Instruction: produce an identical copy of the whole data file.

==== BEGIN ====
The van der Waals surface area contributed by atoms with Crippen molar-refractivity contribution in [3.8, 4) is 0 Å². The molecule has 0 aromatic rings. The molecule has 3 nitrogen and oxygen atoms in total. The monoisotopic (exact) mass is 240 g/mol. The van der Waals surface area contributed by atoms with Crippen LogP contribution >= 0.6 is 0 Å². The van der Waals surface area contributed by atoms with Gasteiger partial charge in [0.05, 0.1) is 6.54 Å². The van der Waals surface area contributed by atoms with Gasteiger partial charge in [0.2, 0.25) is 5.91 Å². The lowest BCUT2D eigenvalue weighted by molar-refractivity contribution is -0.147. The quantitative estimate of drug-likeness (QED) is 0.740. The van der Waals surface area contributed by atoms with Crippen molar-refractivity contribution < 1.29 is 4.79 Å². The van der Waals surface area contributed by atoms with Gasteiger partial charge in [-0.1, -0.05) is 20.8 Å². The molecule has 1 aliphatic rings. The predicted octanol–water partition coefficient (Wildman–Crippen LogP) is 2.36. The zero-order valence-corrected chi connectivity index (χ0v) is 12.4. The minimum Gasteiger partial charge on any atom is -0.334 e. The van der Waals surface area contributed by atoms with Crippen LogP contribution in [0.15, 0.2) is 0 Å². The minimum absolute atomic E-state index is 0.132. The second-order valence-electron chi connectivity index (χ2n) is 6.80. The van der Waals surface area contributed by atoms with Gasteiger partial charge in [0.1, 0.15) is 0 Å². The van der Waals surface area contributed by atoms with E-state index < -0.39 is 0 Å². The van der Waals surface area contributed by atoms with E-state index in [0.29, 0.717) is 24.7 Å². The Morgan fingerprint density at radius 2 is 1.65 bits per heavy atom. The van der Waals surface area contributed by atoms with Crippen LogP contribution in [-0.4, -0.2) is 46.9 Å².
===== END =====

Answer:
The van der Waals surface area contributed by atoms with Crippen molar-refractivity contribution in [3.8, 4) is 0 Å². The molecule has 0 aromatic rings. The molecule has 3 nitrogen and oxygen atoms in total. The monoisotopic (exact) mass is 240 g/mol. The van der Waals surface area contributed by atoms with Crippen LogP contribution >= 0.6 is 0 Å². The van der Waals surface area contributed by atoms with Gasteiger partial charge in [0.05, 0.1) is 6.54 Å². The van der Waals surface area contributed by atoms with Gasteiger partial charge in [0.2, 0.25) is 5.91 Å². The lowest BCUT2D eigenvalue weighted by molar-refractivity contribution is -0.147. The quantitative estimate of drug-likeness (QED) is 0.740. The van der Waals surface area contributed by atoms with Crippen molar-refractivity contribution < 1.29 is 4.79 Å². The van der Waals surface area contributed by atoms with Gasteiger partial charge in [-0.1, -0.05) is 20.8 Å². The molecule has 1 aliphatic rings. The predicted octanol–water partition coefficient (Wildman–Crippen LogP) is 2.36. The zero-order valence-corrected chi connectivity index (χ0v) is 12.4. The minimum Gasteiger partial charge on any atom is -0.334 e. The van der Waals surface area contributed by atoms with Crippen LogP contribution in [0.15, 0.2) is 0 Å². The minimum absolute atomic E-state index is 0.132. The second-order valence-electron chi connectivity index (χ2n) is 6.80. The van der Waals surface area contributed by atoms with Gasteiger partial charge in [0.1, 0.15) is 0 Å². The van der Waals surface area contributed by atoms with E-state index < -0.39 is 0 Å². The van der Waals surface area contributed by atoms with E-state index in [0.29, 0.717) is 24.7 Å². The Morgan fingerprint density at radius 2 is 1.65 bits per heavy atom. The van der Waals surface area contributed by atoms with Crippen LogP contribution in [-0.4, -0.2) is 46.9 Å².